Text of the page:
View from workplace one afternoon.
Halfway through the course of my first English summer, I came to the conclusion that English summers have been incessantly romanticised for centuries. But it is certainly not half as bad as this sentence sounds. I haven't yet had the occasion to lie down in meadows and read decadent books while drinking Pimms to the accompaniment of the heady smell of English flowers that I had read about for years; but I am thankful that I still often need to carry a light jacket when I leave home; that while some days are very hot, others are cool; and that I am slowly getting used to the unpredictable weather.
I know the precise day when spring started in England this year. It was the remarkable day of the solar eclipse, and I had taken a little trip with my supervisor to my future workplace and clicked pictures of lush gardens belonging to English stately houses. On the other hand, I do not know the exact day when English summer crept into the country this year. After abandoning warm clothes only for a couple of days each month since March, people all around me began complaining about the never-ending chill of 2015. I decided to take a gamble and wore my new blue summer sandals at 6 one June morning, and with a denim jacket over a summery top, started my journey for the south of France. In the echelons of my mind which keeps track of unimportant personal milestones, that day is my first day of English summer.
Contemporary popular culture's romanticisation of summer is very literal. One cannot be more beautiful, more confident, more carefree in this one summer, which is fraught with important episodes. The subjects of such summers are almost always innocent late-adolescents, drawing on their summers of love for future experiences, and life lessons. However, when the subject is a 26-year old woman, the situation becomes problematic. Isn't she too old for life lessons, for sentimental episodes? Very possibly. But when I set sail that June morning wearing blue sandals, blue denim jacket, and pulling a dark-blue little suitcase, I was carefree, confident, and heady with the flush of (what I thought for ten whole days) new romance. I felt the full blast of 30 degrees of warmth when I landed in this little airport in Languedoc-Roussillon, and I know that summer was instrumental in all the curiosity and attention I received over the next five days in Provence.
The Rhône from Pont d'Avignon.
Roughly a month later, Sheffield had an unexpected day of 32 degrees temperature. I was travelling to Baden-Württemberg the following morning, but with the rest of my flat, I lay in the mound of grass outside our apartment, looking at the sky and hoping for a rogue breeze. None appeared, and I left early the next day for four heady nights in south-west Germany: heady with warmth, endless conversations and huge quantities of wine.
One of my major reservations against life in England is how quickly time passes here. I observe time with the passage of seasons. Hence in England, tracking time has been achieved by watching the appearance and disappearance of flowers. With a pang in my heart I realise that it has been over four months since the first daffodils appeared in the village, and I had clicked a very enthusiastic photograph. It had been a glorious spring, and my superstitious mind was wary that it would be an unremarkable summer. The mind has been corrected several times over the past couple of months. Like the weather in this country, life too has taken unpredictable ups and downs. Such an art-imitating-life kind of synchronicity, which I have learnt to accept graciously after nearly eleven months here. In the past two months I have seen my personal life fall spectacularly to pieces, and then attempt to come together again, and then fall apart again. The final time, I bore the falling apart with more confidence. I travelled to work, worked, wrote, read, talked, negotiated many deadlines, cried, met new people, and dreamt, each time having to push myself far beyond my comfort zone. When I tried to explain this to my supervisor the other evening over tea, I realised how meaningless words were quickly becoming, to convey the gist of lessons learnt every single day. It only means that I'm getting used to it all. And like a typical English summer, the realisation has followed a complicated, circuitous trajectory.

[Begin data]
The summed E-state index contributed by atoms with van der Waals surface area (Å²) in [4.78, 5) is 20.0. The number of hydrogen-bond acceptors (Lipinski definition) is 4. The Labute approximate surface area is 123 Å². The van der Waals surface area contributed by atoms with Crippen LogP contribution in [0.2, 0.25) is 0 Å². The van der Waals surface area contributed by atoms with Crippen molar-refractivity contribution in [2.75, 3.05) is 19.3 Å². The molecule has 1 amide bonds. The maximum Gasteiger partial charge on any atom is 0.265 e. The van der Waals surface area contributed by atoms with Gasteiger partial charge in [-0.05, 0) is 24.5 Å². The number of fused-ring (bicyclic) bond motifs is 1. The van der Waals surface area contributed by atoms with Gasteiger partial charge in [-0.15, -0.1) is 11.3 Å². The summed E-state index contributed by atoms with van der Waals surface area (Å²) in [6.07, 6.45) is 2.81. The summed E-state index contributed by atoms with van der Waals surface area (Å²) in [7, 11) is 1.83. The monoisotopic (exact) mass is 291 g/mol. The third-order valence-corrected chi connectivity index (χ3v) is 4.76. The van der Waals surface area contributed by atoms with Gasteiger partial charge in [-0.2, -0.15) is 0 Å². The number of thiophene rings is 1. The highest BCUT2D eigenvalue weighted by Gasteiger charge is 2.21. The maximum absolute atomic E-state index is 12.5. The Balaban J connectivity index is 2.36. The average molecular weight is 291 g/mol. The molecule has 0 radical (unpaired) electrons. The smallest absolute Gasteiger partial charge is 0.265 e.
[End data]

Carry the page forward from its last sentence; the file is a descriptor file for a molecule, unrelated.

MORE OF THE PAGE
Another view from workplace a different afternoon.
I often think about past summers. The versions of summer I enacted in my mind for nearly twenty-five years could only have been made possible by the generous air-conditioning afforded by my parents in their houses in a tropical country; for my version of summer, was a thoroughly European one. At that time, lying in parks, walking in Mediterranean towns, or drinking sparkling wine in central Europe was ahead of me. But what I had longed for then was the feeling of intoxication in languid, sultry days and cool nights. For the rest of my life, that taste of languishing inebriation--that has finally been achieved--will equate with freedom. It will smell of lavender, and will carry with it the serene happiness that I felt as I shut my eyes outside the church at Vyšehrad in Prague on the last day of July 2015, while the church bells rang a familiar tune and a light breeze blew around me.
[I started writing this post in midsummer, on a day when I needed to be reminded of aspects of this summer that were extraordinary. I abandoned writing it soon enough. Nevertheless, I returned towards the end of summer, to reflect on what a rich few months it has been, riding the crests and troughs of emotions and experiences, and emerging as a marginally fuller person. Midsummer makes it sound romantic, and gives even more hope for the rest of the season. That is why, even in the second week of August, I'll keep calling this "midsummer".]
Gönneranlage, Lichtentaler Allee, Baden-Baden, with the Black Forest in the distance.